Guest post by John Morgan. John runs R&D programmes at a Sydney startup company. He has a PhD in physical chemistry, and research experience in chemical engineering in the US and at CSIRO. He is a regular commenter on BNC.
Energy minister Martin Ferguson has today released the Draft Energy White Paper 2011 (The Australian, ABC). The Government is soliciting submissions , so with a quick review, I’d like to open some discussion on possible material for a submission.
So what’s in the white paper? In short, lots of new gas development, energy market privatization, and “…the Gillard Government unambiguously does not support the use of nuclear energy in Australia”.
But Ferguson does seem to be determined to inject some ambiguity into the matter. Elaborating on this unambiguous position he explained:
Nuclear for Australia is always there as an option. We don’t have to invest in R and D and innovation on that front. Other nations are the specialists. But if we get to the end of this debate some years in the future and we haven’t made the necessary breakthrough on clean energy at a low cost outcome, then nuclear is there for Australia to blow off the shelf after a debate in Australia.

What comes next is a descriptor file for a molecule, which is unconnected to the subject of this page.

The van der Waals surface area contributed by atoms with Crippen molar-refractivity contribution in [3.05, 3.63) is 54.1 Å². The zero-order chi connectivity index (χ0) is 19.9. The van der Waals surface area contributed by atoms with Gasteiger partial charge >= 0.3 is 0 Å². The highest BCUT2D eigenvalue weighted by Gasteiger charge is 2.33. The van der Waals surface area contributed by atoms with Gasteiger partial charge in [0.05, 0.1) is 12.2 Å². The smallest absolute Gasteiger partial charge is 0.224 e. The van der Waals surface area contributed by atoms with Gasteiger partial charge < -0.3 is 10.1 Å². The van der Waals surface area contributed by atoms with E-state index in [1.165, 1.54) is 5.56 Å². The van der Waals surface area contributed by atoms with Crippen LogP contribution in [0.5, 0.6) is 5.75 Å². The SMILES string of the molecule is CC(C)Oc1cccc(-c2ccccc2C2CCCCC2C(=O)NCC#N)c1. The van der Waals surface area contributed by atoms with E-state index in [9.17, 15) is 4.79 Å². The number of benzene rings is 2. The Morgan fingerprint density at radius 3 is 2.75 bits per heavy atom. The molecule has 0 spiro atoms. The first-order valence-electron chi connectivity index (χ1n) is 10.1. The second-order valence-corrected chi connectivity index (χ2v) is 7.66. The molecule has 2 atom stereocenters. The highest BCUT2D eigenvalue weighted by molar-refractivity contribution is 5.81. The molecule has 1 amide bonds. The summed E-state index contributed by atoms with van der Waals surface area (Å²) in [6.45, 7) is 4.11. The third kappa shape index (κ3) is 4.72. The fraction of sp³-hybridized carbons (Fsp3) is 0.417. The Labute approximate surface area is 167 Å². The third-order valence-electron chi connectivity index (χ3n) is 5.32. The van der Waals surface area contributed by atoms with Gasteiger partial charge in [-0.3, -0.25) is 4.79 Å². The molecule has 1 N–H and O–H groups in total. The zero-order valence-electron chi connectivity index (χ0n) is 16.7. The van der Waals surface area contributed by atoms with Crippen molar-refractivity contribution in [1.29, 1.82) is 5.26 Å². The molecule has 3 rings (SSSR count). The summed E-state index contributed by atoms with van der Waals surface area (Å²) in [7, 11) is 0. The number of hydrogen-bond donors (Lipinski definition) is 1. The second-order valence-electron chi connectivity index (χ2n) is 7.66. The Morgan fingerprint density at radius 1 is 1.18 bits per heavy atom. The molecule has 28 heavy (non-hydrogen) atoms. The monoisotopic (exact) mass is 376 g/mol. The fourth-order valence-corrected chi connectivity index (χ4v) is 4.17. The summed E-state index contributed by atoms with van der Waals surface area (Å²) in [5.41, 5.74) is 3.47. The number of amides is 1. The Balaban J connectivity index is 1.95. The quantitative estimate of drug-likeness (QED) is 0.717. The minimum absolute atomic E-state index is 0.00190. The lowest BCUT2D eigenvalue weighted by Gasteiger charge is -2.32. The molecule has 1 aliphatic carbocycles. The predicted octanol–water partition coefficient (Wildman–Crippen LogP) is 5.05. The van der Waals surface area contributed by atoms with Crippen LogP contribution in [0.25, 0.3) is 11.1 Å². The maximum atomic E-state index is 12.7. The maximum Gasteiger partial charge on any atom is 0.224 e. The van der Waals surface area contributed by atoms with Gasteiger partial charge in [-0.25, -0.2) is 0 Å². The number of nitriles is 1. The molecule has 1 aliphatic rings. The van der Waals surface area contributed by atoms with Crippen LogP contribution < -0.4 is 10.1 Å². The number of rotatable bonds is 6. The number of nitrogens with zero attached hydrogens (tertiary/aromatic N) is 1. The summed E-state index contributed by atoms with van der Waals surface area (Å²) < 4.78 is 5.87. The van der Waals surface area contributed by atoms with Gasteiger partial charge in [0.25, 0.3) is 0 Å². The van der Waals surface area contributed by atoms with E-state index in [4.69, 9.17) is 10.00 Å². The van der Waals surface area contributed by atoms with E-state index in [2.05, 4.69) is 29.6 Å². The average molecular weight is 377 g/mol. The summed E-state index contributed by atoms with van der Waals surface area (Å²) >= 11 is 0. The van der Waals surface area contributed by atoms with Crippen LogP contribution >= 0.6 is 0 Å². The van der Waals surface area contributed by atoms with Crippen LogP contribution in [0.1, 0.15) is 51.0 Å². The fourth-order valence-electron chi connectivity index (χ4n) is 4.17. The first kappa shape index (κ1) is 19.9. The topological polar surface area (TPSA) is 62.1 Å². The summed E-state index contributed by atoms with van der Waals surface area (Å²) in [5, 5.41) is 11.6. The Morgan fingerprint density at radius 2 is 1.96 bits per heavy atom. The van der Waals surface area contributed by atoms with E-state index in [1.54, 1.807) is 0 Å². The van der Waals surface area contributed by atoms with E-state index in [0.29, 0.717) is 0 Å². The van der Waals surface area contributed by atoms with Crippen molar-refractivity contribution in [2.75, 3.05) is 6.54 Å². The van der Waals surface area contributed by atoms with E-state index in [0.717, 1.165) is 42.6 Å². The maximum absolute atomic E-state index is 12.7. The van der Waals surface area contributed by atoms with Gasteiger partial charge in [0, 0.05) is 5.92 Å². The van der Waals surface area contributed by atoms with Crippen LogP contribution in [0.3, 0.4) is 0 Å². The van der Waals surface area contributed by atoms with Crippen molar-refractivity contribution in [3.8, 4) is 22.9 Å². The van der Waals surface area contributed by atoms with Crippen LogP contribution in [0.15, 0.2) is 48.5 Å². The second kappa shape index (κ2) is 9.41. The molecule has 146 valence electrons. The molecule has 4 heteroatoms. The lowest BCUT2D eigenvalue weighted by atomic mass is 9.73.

His Opposition counterpart Ian Macfarlane is singing from the same song sheet:
We haven’t had any active consideration of nuclear energy in Australia but the fact remains that nuclear energy is the one base load technology that is clean energy and until we find a better alternatives to clean, zero-emission energy than nuclear, then it’s going to remain on the agenda of other countries.
And of course the Greens are furious.
The white paper itself expresses this unambiguous position in remarkably equivocal terms. The full position on nuclear power is buried right at the back of the document on page 223 in a text box aside from the main text, where it is offered as a ‘contingency’ consideration. I will quote this in full:
• Australia’s plentiful natural endowment of a range of low‐cost energy resources has played a major role in shaping our energy generation base around coal and gas.
• Other countries have chosen to adopt nuclear power often as a way of diversifying their energy mix. As one of the world’s largest uranium exporters, Australia has respected and supported this right through trade under strict safety and security safeguards. Nuclear‐powered electricity generation currently produces around 16 per cent of the world’s electricity – around 10 times Australia’s total annual electricity generation. Undeniably this results in lower global carbon emissions.